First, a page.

So whether it's creating colored folders to categorize your tax paperwork (deductions, job-related costs, interest statements, etc.), shredding old documents you don't need, or checking last year's return to see what might be different this year, getting organized will help you waylay procrastination and reduce some year-end stress.
September: Reassess your student loans
Yes, we know that student loans can sometimes feel like an albatross around your neck — but every little bit you put toward that debt can help.
If you have a few spare dollars in your budget — and are on track with other goals, like emergency savings and retirement — use an online calculator to see how much you'd save in the long run by upping your loan payment.
"If you just put an extra $10 toward it, what would that save you [in interest payments]?" asks Clayman. "Then try [the calculation] with $50. Maybe you start by paying an extra $50, and when you can't afford to, you drop down to an extra $10. That gives you a choice, instead of saying you are either paying extra or not paying extra."
Watching a balance drop, and seeing how much you'd save in the long term, can do wonders for your morale.
"I think of debt reduction as financial freedom," Goldman says. "And it's more fun to work toward freedom than to pay off a debt."
October: Make networking a numbers-based goal
Networking events can become less intimidating if you give yourself a tangible goal to work toward, which can help "train" you to network better.
For example, before going to your next professional function, Zander suggests assigning a minimum number of attendees to speak to before the night is over — even if it's just a few people for five minutes each.
At subsequent events, raise that goal by two or three more people as you start to feel more comfortable approaching strangers.
"Being able to have social grace, where you feel fun and playful with people, is a [learned] ability, like being able to jog," Zander says. "Every one can do it, but some people can go for 30 minutes, while some can only go for five."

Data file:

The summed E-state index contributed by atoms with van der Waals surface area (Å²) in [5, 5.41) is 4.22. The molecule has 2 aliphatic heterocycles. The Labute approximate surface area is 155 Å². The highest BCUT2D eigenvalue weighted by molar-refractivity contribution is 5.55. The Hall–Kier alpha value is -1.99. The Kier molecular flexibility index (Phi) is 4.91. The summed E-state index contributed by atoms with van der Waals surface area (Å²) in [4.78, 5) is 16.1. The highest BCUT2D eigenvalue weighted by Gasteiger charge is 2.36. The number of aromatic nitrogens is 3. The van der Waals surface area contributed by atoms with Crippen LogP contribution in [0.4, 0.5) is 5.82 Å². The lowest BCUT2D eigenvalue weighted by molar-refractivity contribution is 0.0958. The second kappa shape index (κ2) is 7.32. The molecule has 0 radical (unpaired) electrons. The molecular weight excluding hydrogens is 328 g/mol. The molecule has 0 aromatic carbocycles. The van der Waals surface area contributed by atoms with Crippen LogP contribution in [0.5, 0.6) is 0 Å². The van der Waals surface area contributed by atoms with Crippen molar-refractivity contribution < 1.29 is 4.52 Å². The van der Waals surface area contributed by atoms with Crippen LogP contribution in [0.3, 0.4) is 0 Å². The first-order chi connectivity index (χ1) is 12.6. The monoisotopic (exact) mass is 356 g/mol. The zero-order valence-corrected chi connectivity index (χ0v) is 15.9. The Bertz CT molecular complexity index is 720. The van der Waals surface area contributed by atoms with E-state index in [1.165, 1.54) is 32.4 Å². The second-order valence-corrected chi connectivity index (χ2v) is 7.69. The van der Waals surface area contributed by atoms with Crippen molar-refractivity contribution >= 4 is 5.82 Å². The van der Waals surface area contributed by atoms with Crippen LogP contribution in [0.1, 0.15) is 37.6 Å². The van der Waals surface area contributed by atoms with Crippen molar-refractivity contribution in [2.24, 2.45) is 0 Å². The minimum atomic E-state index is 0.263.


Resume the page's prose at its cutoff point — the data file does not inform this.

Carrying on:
November: Try going all-cash for the holidays
Does the start of holiday shopping also signal the season of credit card debt? If you don't want to ring in the New Year with bigger balances, consider giving your plastic a rest and budget for gifts only with the cash you have on hand.
"If you use cash, you'll spend less because you feel it," says personal finance and consumer columnist Jeanette Pavini. "Moving to debit or cash can have an impact on bringing spending down."
Want to avoid the temptation to charge altogether?
Then leave the cards behind, says Matt Shapiro, a CFP® with LearnVest Planning Services. "One of the best ways to stop using a credit card is to take it out of your pocket," he suggests. "Or use a wallet that doesn't have credit card slots."
December: Learn a family money lesson
The holiday season is usually a time of taking in personal history lessons from all generations of loved ones. So why not take advantage of that by asking your fiscally smart relatives for pearls of financial wisdom?
Pavini gleaned a lot of her best advice from her father, who espoused the envelope system, never bought anything unless he had a coupon for it, lived modestly and was all about saving.
"He said, 'In my generation we earned a quarter, spent a dime and saved 15 cents,'" recalls Pavini. "'Your generation earns a quarter, spends a quarter and then borrows another quarter at 25 percent interest.'"